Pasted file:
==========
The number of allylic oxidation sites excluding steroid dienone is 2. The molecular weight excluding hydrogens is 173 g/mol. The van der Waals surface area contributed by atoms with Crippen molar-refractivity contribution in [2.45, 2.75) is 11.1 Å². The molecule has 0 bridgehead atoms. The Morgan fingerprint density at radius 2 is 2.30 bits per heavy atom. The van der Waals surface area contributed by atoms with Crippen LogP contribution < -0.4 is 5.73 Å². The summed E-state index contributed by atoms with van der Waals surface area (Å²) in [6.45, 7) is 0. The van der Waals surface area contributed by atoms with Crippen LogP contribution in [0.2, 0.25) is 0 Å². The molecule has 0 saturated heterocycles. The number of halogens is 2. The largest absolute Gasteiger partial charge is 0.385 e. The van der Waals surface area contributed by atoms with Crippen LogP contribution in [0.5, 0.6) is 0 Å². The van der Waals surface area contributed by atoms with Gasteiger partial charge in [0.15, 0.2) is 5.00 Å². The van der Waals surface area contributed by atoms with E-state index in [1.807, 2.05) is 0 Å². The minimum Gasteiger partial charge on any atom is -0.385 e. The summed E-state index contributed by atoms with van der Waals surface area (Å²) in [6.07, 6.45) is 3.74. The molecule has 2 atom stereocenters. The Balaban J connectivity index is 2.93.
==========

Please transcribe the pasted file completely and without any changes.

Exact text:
The number of allylic oxidation sites excluding steroid dienone is 2. The molecular weight excluding hydrogens is 173 g/mol. The van der Waals surface area contributed by atoms with Crippen molar-refractivity contribution in [2.45, 2.75) is 11.1 Å². The molecule has 0 bridgehead atoms. The Morgan fingerprint density at radius 2 is 2.30 bits per heavy atom. The van der Waals surface area contributed by atoms with Crippen LogP contribution < -0.4 is 5.73 Å². The summed E-state index contributed by atoms with van der Waals surface area (Å²) in [6.45, 7) is 0. The van der Waals surface area contributed by atoms with Crippen LogP contribution in [0.2, 0.25) is 0 Å². The molecule has 0 saturated heterocycles. The number of halogens is 2. The largest absolute Gasteiger partial charge is 0.385 e. The van der Waals surface area contributed by atoms with Crippen LogP contribution in [0.5, 0.6) is 0 Å². The van der Waals surface area contributed by atoms with Gasteiger partial charge in [0.15, 0.2) is 5.00 Å². The van der Waals surface area contributed by atoms with E-state index in [1.807, 2.05) is 0 Å². The minimum Gasteiger partial charge on any atom is -0.385 e. The summed E-state index contributed by atoms with van der Waals surface area (Å²) in [6.07, 6.45) is 3.74. The molecule has 2 atom stereocenters. The Balaban J connectivity index is 2.93.